Real Estate

My real estate plan is simple … I need to buy one new rental property each year for three years starting in 2022. Doing so would give me 5 rental properties by 2026, when I plan to be financially independent.

I’ve owned homes since 2009, but I began my real estate investment journey in 2014 when I purchased my first rental property. This was a foreclosed property that we fixed up, adding significant equity to the unit. More recently in 2019 we converted our second home in the Midwest into a rental property. But other than these two units I had to put my ambitions on hold due to being too busy completing  law school at night until 2018 and then paying off my student loans for the last few years.

We recently hit millionaire status and our discretionary income has increased lately, so I’m looking forward to buying more properties soon!

Real estate in Washington, DC, is incredibly expensive, and it’s nearly impossible to find a property in our area that cash flows. Additionally, DC and its surrounding areas are so expensive that coming up with 20% for a down payment would be a significant challenge.

As a result, I’m planning on purchasing my future rental investments out of state, likely in Atlanta or Memphis. Or even maybe in the Baltimore suburbs. I hope to partner with a local investor in these areas to buy and fix up a property, but I’m not confident I’ll find a competent local whom I can trust.

Alternatively I’ve considered buying through a turnkey provider who specializes in selling rent ready, cash flowing properties to investors. After the initial sale, these providers typically act as a management company as well. Turnkey companies sell their properties at market value, so it’s tough to get a “deal” with any value-add potential. But the advantage of going turnkey is the property should be rent ready, or better yet already have a tenant in place, when you close the deal. This is very appealing for someone like me with more cash than time at the moment.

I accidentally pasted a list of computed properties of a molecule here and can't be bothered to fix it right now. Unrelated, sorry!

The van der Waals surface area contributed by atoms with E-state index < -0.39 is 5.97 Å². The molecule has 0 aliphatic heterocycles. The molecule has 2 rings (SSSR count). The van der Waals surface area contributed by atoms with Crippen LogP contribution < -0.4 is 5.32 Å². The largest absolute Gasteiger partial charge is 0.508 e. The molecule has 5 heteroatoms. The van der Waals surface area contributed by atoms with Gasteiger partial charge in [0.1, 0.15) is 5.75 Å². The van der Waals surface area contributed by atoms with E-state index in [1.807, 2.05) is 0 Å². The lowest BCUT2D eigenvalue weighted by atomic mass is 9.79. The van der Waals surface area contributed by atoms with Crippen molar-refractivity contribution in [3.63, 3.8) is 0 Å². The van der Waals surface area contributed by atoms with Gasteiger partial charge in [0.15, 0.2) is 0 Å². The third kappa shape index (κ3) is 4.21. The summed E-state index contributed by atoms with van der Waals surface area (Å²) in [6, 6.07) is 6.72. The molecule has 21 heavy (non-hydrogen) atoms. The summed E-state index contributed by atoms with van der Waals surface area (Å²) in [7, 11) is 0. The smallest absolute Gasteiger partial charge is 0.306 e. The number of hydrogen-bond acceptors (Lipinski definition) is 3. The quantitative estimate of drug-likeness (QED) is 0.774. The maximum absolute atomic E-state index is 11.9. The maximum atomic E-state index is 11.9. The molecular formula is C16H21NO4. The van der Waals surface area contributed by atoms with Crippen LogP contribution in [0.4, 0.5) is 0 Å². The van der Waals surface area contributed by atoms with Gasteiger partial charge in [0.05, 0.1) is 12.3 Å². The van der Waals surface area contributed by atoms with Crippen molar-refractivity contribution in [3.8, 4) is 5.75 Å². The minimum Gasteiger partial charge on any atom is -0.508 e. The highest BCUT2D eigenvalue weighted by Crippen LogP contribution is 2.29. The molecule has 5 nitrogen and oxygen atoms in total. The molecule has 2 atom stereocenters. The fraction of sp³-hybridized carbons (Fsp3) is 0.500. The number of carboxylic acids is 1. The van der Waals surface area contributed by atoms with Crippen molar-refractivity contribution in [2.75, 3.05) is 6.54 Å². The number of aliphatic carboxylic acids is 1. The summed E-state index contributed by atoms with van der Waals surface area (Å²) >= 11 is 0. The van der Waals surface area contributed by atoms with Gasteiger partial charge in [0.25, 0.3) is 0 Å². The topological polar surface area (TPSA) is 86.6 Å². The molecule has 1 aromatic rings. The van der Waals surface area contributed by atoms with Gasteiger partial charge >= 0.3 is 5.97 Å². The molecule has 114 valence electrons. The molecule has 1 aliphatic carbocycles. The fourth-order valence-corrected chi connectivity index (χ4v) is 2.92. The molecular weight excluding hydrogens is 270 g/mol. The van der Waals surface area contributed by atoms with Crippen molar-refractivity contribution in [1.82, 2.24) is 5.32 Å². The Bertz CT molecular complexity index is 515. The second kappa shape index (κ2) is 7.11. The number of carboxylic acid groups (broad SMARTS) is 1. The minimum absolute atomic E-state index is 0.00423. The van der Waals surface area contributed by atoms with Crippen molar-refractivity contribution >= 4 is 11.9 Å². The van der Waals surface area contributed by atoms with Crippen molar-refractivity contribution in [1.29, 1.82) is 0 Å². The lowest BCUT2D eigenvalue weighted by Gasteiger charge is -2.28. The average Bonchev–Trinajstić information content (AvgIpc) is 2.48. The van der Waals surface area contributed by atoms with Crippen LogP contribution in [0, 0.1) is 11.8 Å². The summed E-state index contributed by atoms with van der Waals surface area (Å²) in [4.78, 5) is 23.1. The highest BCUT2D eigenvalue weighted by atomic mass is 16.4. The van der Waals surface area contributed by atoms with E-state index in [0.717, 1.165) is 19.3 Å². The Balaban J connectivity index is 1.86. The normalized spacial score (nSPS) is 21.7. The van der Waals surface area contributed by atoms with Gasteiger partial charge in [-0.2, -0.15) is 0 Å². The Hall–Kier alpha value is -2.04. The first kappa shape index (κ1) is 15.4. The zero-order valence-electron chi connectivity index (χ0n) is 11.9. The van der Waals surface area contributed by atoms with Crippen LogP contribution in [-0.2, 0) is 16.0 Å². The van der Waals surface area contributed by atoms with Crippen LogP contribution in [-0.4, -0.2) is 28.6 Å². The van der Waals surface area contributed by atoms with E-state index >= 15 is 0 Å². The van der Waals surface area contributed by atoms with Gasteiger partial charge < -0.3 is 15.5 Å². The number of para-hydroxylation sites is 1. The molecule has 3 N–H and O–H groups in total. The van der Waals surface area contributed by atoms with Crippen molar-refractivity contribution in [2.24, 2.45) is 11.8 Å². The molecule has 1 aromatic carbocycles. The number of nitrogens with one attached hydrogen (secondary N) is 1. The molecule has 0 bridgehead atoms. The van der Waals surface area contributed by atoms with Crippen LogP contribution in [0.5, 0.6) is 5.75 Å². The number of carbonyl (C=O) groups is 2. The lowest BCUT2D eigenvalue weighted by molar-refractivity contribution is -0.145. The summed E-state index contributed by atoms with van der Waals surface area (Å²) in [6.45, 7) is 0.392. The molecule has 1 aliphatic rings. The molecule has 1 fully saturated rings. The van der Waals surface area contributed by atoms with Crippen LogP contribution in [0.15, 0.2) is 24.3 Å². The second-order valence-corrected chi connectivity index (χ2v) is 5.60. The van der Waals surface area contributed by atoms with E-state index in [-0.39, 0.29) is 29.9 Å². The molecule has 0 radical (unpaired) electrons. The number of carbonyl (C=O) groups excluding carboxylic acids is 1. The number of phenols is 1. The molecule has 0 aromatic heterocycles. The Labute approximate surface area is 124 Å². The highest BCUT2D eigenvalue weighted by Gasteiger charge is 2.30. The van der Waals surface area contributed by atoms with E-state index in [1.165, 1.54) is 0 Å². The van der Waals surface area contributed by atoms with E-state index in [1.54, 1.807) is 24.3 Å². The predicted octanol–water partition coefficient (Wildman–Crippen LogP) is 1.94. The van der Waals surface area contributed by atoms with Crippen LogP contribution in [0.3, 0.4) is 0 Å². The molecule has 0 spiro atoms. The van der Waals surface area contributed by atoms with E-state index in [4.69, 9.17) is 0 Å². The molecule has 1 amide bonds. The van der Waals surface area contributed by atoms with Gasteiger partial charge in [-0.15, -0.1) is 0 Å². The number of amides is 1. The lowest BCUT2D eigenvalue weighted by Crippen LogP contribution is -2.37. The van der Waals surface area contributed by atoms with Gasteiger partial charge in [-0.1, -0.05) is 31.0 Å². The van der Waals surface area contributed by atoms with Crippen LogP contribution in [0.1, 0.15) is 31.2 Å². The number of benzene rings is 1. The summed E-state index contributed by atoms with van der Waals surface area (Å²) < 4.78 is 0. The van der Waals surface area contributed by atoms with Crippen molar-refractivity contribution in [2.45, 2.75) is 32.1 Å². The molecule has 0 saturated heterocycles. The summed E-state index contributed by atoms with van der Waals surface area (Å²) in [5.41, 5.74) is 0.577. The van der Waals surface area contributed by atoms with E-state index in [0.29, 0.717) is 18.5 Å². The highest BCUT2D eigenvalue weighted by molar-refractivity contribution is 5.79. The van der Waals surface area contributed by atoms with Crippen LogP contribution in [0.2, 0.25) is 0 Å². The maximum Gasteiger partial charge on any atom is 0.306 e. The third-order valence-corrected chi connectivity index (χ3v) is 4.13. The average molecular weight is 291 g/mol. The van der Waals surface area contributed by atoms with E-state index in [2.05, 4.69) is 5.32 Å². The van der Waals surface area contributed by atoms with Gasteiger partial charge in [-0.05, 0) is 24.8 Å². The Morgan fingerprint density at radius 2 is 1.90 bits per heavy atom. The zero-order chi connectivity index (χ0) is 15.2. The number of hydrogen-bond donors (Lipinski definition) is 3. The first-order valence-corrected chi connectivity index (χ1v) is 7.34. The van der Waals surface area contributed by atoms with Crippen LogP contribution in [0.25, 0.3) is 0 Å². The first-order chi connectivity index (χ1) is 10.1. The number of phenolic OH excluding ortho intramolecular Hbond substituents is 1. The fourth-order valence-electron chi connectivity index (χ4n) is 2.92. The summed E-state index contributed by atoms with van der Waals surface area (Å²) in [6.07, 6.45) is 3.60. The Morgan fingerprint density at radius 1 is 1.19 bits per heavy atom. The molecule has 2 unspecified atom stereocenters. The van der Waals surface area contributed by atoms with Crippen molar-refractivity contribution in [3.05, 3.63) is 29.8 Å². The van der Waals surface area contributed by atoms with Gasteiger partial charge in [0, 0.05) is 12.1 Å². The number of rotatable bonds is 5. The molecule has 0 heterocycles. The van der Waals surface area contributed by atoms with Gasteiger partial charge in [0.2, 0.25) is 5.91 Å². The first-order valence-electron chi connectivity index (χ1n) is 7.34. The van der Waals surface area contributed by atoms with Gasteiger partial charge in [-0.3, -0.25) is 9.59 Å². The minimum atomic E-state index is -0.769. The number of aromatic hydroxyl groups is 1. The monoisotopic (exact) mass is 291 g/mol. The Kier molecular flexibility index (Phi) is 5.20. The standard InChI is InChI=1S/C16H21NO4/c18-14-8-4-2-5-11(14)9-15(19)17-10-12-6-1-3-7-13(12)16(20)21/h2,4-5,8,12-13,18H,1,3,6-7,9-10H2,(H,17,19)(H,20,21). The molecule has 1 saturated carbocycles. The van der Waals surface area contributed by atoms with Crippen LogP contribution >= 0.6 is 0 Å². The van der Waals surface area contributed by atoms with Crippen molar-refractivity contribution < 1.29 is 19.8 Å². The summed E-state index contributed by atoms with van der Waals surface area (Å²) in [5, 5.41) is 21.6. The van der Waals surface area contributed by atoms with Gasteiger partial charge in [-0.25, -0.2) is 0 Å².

When searching for properties, I focus on ensuring they have strong cash flow potential. Appreciation is great, but I don’t believe you can plan on having your properties significantly appreciate over time. There are way too many factors out of an individuals control in this regard. A cash flowing property is one that churns out a profit each month after all costs are accounted for – including mortgage, tax, insurance, and other long term costs such as maintenance, CapEx, vacancy, and management fees. Many properties will generate enough income to pay the monthly mortgage/tax/insurance bill, but you have to look a LOT harder to find a cash flowing property after adding in these other factors.

Having 5 investment properties by 2026 will significantly contribute to my plan for financial independence. If each property cash-flows at an inflation-adjusted $200/month, these properties would provide $1,000/month in income. This isn’t enough to retire on, but it’s a strong start, and combined with my stock portfolio, should be enough to become financially independent.

How am I going to pay for these rentals you ask? Good question…

Completing Operation Crush Student Debt will free up $3,000+ a month, more than enough to start buying properties quickly. As I begin to build my real estate empire I’ll also be leverage the income generated by my rental portfolio to assist in purchasing additional properties. I haven’t run the numbers yet, but I imagine this will snowball at a rapid pace.

My goal of acquiring only one property each year isn’t too ambitious, but I believe it best to set a reasonable goal to get the ball rolling, and revise my vision in the future if needed as my plan unfolds.

As I begin to buy new properties I plan to share all the property specifics, such as their location, the financial numbers, any renovations, etc. Stay tuned for all the juicy details!